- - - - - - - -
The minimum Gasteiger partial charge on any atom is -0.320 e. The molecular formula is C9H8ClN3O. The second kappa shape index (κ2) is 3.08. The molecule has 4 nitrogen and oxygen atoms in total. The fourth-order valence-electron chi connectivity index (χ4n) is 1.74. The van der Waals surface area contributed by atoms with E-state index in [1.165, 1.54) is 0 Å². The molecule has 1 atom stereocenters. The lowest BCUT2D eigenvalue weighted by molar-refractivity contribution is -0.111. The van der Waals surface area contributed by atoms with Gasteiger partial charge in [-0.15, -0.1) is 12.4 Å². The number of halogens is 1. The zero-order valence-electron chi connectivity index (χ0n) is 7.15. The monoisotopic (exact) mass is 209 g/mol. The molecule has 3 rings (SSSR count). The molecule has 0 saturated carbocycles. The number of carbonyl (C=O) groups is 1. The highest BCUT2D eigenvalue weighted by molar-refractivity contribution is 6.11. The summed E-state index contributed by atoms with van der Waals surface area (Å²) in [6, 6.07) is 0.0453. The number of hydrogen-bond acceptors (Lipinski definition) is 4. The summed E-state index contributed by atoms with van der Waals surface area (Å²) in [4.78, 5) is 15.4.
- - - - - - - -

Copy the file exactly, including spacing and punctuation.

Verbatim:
The minimum Gasteiger partial charge on any atom is -0.320 e. The molecular formula is C9H8ClN3O. The second kappa shape index (κ2) is 3.08. The molecule has 4 nitrogen and oxygen atoms in total. The fourth-order valence-electron chi connectivity index (χ4n) is 1.74. The van der Waals surface area contributed by atoms with E-state index in [1.165, 1.54) is 0 Å². The molecule has 1 atom stereocenters. The lowest BCUT2D eigenvalue weighted by molar-refractivity contribution is -0.111. The van der Waals surface area contributed by atoms with Gasteiger partial charge in [-0.15, -0.1) is 12.4 Å². The number of halogens is 1. The zero-order valence-electron chi connectivity index (χ0n) is 7.15. The monoisotopic (exact) mass is 209 g/mol. The molecule has 3 rings (SSSR count). The molecule has 0 saturated carbocycles. The number of carbonyl (C=O) groups is 1. The highest BCUT2D eigenvalue weighted by molar-refractivity contribution is 6.11. The summed E-state index contributed by atoms with van der Waals surface area (Å²) in [6, 6.07) is 0.0453. The number of hydrogen-bond acceptors (Lipinski definition) is 4. The summed E-state index contributed by atoms with van der Waals surface area (Å²) in [4.78, 5) is 15.4.